On reflection, several themes came through.

  • Volunteers, volunteering and volunteer labour – There are several free software and opensource organisations across the world, and they’re all vying for volunteer contributions. Moreover, the volunteer base itself is ageing; we’re getting older and having children and families and other family responsibilities – we simply don’t have the time to contribute that we once did. At the other end of the demographic curve, younger people don’t have the same passion and ‘fire in the belly’ for free and open source software. In one sense, that’s a product of the success of the free and open source software movement – because it’s been normalised; but on the other hand this leaves us with a gap in the ‘compelling-reasons-to-join-a-free-and-open-source-project’ list. As a concrete example, during the opening of, no less than three organisations – Open Source Initiative, Free Software Foundation, and Code Club Australia – did a shoutout for volunteers. At the same time, Linux Australia – the auspicing body of the conference – had fewer nominations to its board than open vacancies. I want to be clear: The Organisers and Volunteers of did a phenomenal job. They were dedicated, professional, resilient and awe-inspiring. As individuals, and as a conference team, amazing. Systemically though, open source has some major issues to address to avoid burnout, and worse, resentment.
  • Infrastructure-as-code continues to gain maturity – As more and more devices become internet-connected, and we’re managing more and more devices, we need better orchestration. We’re seeing this manifest in container-all-the-things, in MQTT for unified messaging and in our approach to IoT hardware and open hardware. Standards however remain a barrier to interoperability and greater maturity in code-based orchestration, as outlined brilliantly by Kathy Giori.
  • Open source touches many disciplines – the range of Miniconfs available this year sent a strong and undeniable message – free and open source software, hardware and practices are touching many disciplines. Art, genomics, games, galleries, libraries and museums (GLAM) – Linux and open source touch each of these in fundamental ways. Personally, I’m delighted to see this cross-pollination happening in our communities. Together, we do better.

On communities, volunteering and volunteer labour

“A division of labour in free software” – Molly de Blanc, Free Software Foundation

Molly’s talk used the results of different surveys of opensource communities to show visually that labour in free software is gendered, ageist, and that these schisms also apply to what is considered technical and non-technical work. The implications of these findings are that these patterns are repeated without intervening action, such as having quotas on leadership boards. Importantly, anecdotal data shows that we still value technical work over important non-technical work; people still justify their non-technical contributions to an opensource project by emphasising the technical contributions they do make.

This resonated strongly with me; as the leader of an organisation that turns over around $AUD 1 million a year – Linux Australia – there are a number of skills I need to have – budgeting, strategic communications, strategic and operational management – and of course, the ability to be an efficient administrator. None of these are technical skills; yet, as the leader of a technical organisation I am expected to have a strong grasp of technology issues. Even in a non-technical role, you’re not allowed to be non-technical.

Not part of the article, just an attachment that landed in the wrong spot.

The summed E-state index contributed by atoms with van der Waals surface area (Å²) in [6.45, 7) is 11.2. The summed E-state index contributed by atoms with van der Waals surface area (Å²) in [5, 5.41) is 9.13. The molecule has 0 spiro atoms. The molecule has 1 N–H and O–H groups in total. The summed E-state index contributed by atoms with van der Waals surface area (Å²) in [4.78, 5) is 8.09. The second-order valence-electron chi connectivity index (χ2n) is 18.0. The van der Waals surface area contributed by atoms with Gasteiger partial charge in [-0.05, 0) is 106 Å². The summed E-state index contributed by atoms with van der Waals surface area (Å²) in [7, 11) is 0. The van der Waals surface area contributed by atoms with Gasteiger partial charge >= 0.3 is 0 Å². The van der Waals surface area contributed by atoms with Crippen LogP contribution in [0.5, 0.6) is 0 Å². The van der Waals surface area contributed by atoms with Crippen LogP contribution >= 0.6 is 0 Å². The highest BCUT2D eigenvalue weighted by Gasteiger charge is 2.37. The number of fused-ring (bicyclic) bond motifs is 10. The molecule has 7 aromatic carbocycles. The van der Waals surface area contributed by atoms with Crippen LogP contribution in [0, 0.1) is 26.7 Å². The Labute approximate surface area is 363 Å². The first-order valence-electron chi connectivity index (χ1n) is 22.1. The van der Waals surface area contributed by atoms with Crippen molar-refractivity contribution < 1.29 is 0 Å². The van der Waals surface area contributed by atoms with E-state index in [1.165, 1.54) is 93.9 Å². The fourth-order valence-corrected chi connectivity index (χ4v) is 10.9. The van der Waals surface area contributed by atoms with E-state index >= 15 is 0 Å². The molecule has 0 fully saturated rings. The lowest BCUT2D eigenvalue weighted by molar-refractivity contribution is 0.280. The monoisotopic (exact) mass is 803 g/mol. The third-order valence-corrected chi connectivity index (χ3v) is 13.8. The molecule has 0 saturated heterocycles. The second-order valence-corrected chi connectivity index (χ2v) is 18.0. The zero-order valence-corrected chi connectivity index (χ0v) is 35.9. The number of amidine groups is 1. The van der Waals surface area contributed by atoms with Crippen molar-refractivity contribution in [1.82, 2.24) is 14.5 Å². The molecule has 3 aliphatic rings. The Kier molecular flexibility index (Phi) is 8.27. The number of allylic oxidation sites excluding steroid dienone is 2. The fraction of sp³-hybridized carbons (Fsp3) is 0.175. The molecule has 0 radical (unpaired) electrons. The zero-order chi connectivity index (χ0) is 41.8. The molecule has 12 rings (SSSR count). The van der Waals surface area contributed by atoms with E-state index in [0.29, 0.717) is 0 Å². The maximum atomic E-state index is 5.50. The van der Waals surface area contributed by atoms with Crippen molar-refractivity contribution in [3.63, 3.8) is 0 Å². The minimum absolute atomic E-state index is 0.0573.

“Dealing with Contributor Overload” – Holden Karau

Holden Karau is a core contributor to the Apache Spark project, and this war story and guidance was learned the hard way – when the project became so big that contributors were significantly overloaded. She provided a number of strong pieces of guidance for dealing with contributor overload, including:

  • Developing a contributor pipeline to allow users of the project to become contributors, and in time, core committers
  • Not ‘raising the bar’ for changes and requests because these have very unattractive downsides such as making the contribution pipeline harder and paradoxically increasing the contributor workload by increasing questions and requests for assistance.
  • The power of having clear roadmaps which make it clear what the core project is, and is not going to do, so that people can either start their own project, or plan around it. The Roadmap also helps guide contributions, and show how smaller tasks contribute to larger milestones.
  • Focussing on committer productivity – such as better tools to merge changes, making it easier to review changes, and more tests – can have significant long term dividends. Imagine what a 1% productivity increase would mean across say 10-20 committers? 50 committers? 100 committers?
  • Creating safe spaces to ask questions and contribute without being mocked – people who feel safe to fail are going to commit more.


“Burning Down the Castle” – Daniel Vetter, Intel (previous graphics kernel maintainer)

Daniel’s talk was an eye-opener. As a previous graphics kernel maintainer, Dan has seen a whole range of poor behaviours that contribute to maintainer burn-out, rage-quitting and other unproductive outcomes. His talk advocates for a kinder, gentler approach to maintaining a technically elite community.


“Mirror, mirror on the wall: testing Conway’s Law in open source communities” – Lindsay Holmwood

Lindsay provided an outline of Conway’s law of organisational communication patterns, and the concept of mirroring – the mapping between the organisational structure and the supporting technical structures for communication. Strong mirroring leads to strong ownership – you are led to the actors who own a system. Using an overview of the empirical literature on organisational development and he explained how organisations try to solve the problem of communication – using different structural strategies. But mirroring works poorly in unstable environments – those undergoing radical change and innovation. This has led to the rise of structures like guilds. These theories are then applied to open source to show that shifts away from the ‘core’ of an open source project can indicate a decline in the project itself. This necessitates a need to build a pipeline – again the pipeline – of people moving closer to the core in their contributions.